Improve the environmental credentials of your NC files
In this day and age, everything is about minimising the impact of our actions on the environment along with efficiency and optimisation. Using the minimum amount of resources to manufacture our products in one area this can come into. For steel detailers and fabricators our product is the steel structure.
Frequently NC files are used to digitise the manufacturing process. This reduces human errors and improves speed. However, there are settings and options within that system that affect the output. At least one of them can improve the efficiency further.
When the NC machine is drilling the holes in a beam or plate it does them in the sequence defined in the NC file. There is an option in Advance Steel in Defaults to control this. It is Structures BOM/NC > DStV NC&DXF > Sort holes by origin in NC files.
If this default is not ticked, then the holes in the NC file are defined in a pretty random sequence. Much like the left side of the image above, the machine tool might start at the green hole and follow the path marked by the red arrows until it finishes on the blue hole.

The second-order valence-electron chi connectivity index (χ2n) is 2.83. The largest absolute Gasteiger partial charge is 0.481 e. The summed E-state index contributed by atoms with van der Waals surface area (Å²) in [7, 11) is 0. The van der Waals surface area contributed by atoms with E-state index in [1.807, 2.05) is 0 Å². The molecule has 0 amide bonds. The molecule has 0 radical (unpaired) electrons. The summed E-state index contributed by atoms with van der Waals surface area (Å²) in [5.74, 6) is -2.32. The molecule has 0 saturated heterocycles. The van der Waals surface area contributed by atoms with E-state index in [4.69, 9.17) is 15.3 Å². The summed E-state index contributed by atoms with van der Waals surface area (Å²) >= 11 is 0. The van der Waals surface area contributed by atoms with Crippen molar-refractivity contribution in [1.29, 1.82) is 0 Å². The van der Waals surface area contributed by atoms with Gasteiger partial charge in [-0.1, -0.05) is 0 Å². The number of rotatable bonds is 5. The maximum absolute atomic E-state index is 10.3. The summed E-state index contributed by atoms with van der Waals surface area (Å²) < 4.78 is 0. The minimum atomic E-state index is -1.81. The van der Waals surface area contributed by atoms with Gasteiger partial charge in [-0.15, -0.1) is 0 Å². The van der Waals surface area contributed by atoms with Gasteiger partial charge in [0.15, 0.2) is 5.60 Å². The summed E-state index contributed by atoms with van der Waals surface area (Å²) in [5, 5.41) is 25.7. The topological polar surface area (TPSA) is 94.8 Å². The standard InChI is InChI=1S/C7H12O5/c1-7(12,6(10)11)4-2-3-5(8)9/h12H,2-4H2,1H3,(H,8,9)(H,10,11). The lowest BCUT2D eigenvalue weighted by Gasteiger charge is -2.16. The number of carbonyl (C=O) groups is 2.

If the default is ticked, then the holes in the NC files are sorted into a logical sequence in lines form the origin. So, the NC tool would follow a path more like the right side of the image above working from the green to blue hole.
It doesn’t take a genius to see the total path length on the right is a fair bit shorter than the left.
There are so many variables and unknowns that I cannot be completely accurate, but I tried to crunch some numbers. I generated NC files with and without the Default ticked, then I calculated the total path length and how much was saved by ticking the option. Based on our very simple training model that many of you are familiar with (a small portal frame shed) I reckon it saves about 4-5% of the total path length for all parts. At the other extreme I took 1 beam and four plates from some bridge models a customer has done. These have hundreds of holes between them. These save around 220m of travel or around 44% on just the four parts. Based on that you could make 3 plates in the time it previously took for 2.
We are still only talking tiny amounts per object but how many parts do you get manufactured every year. This travel time still costs time and energy to do, so any saving is a positive thing. Multiplied over a year this could build up to something noticeable. There is nothing to lose by having this option ticked. (It is not ticked in the standard UK Build upon installation). We all need to do what we can for the planet and as Britain’s leading supermarket says, “every little helps”.
Written by Aleck Giles – Software Technical Specialist
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